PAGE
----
One Friday night, the small group I lead was studying about giving. I presented some biblical materials on the subject and then opened the floor for discussion and testimonies. After a few comments, one man shared sincerely, “I know that God has put an obligation in the Bible for us to give. In return, He has an obligation to bless us. I have been giving faithfully to God for a while now because I know that if I do, He will bless me and make me win the lottery.”
Just as I was about to correct him for his poor theological reasoning, I had to reflect on my own motivation for giving. Had I been giving to God out of obligation or with selfish expectations?
WHAT IS YOUR MOTIVATION FOR GIVING?
I once met with a group of pastors and was asked to summarize the work of stewardship. A grand total of three minutes was allotted for the presentation! In an attempt to say as much as possible in such a brief time, my opening remark was, “The task of stewardship is to turn ordinary disciples into great lovers.” This seemed to catch their attention, and it allowed me to suggest that when need, duty, or expectations are used as motivators, they are weak and in need of constant repetition. On the other hand, when a person acts from the basis of love, motivation builds and reinforces itself with the passages of time.
Stewardship is responsive; it acts on the basis of what has already been done. Love responds to love and provides a deep reservoir from which wonderful actions and gracious motivations flow. This is the heart of 2 Corinthians 9:7: “Each of you should give what you have decided in your heart to give, not reluctantly or under compulsion, for God loves a cheerful giver.” Christian growth flourishes in such a climate.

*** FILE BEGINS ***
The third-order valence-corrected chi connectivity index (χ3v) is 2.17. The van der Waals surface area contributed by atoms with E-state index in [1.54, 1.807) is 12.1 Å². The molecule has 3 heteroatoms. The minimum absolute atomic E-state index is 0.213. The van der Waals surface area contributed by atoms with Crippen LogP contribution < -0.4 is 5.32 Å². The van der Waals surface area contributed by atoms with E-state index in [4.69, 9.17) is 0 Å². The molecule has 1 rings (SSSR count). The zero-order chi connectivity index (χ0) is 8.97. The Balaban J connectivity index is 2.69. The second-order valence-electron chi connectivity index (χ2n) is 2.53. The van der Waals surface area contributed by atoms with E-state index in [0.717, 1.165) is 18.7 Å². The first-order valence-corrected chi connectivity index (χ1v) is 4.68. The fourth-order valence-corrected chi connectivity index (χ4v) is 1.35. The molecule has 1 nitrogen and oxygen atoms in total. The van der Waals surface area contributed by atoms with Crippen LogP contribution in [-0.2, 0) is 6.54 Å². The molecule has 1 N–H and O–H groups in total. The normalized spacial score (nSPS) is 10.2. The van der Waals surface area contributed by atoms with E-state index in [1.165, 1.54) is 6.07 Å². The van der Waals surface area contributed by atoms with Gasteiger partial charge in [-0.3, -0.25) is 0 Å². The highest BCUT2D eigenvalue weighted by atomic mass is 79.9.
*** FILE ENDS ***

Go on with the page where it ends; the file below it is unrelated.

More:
It is axiomatic to repeat that one can give without loving but cannot love without giving. Stewards find vital truth in the “love chapter”—1 Corinthians 13. “If I give all I possess to the poor and surrender my body to the flames, but have not love, I gain nothing” (1 Cor. 13:3). Givers also do not parade their generosity in prideful ways. They do not claim an advantage— no matter the size of their gift—nor do they expect it to cover their shortcomings. “Love is patient, love is kind. It does not envy, it does not boast, it is not proud. It is not rude, it is not self-seeking, it is not easily angered, it keeps no record of wrongs” (verses 4, 5).
Giving with love is not always easy. Here are some questions for you to wrestle with as you seek to grow in your love for and generosity to God:
1. Does how much I give accurately convey how much I love God (Ex. 35:4-9, 29; Matt. 26:7-13)?
2. How often do I reflect on what God has already given to me at the cross (John 3:16; 15:13; 1 Cor. 2:2)?
3. How do I express my love for God compared to how I express my love for the world (John 15:19; 1 John 2:15)?
4. Do I get more excited about spending money on temporal things than I do about giving money for eternal things (Matt. 6:19-21)?
5. Whose agenda is at the top of my priorities: God’s or mine (Matt. 19:16-22)?
6. How often do I do something for someone in need without expecting anything in return (Acts 2:42-47; 4:32-35; 9:36)?
7. What are some creative things my family and I can do to show our love through giving, i.e., forgo Christmas/birthday gifts, eliminate a nonessential expense, fast for a period of time to free up money to share with those in need, use personal allowance or have a garage sale to fund mission projects, etc. (Matt. 25:34-40; James 1:27)?
When God’s love is at work in us, we can break the cycle of selfishness and do the Christlike thing we call giving. God’s love reminds us: “Everything that we are, everything that we have, every talent, all our time, all our treasures are all gifts from a loving Creator who made us and gave us management responsibilities.”1
Billy Graham once said, “Tell me what you think about money, and I can tell you what you think about God, for these two are closely related. A man’s heart is closer to his wallet than almost anything else.”
THE HEART OF THE MATTER
The nickel-and-dime giving of our younger days can ripen into Christian generosity as we mature as disciples and grow in our love for God. Even our highest generosity, motivated by Christ’s love within us, pales in significance when compared with the supreme gift of love—the gift of God’s Son for us!
Let’s strive to live every day in the certainty that our lives are controlled by the loving generosity of Christ!
Ellen G. White, Testimonies to the Church, 9:245.
S. Joseph Kidder is a professor of church growth and leadership at the Andrews University Seventh-day Adventist Theological Seminary in Berrien Springs, Michigan, USA.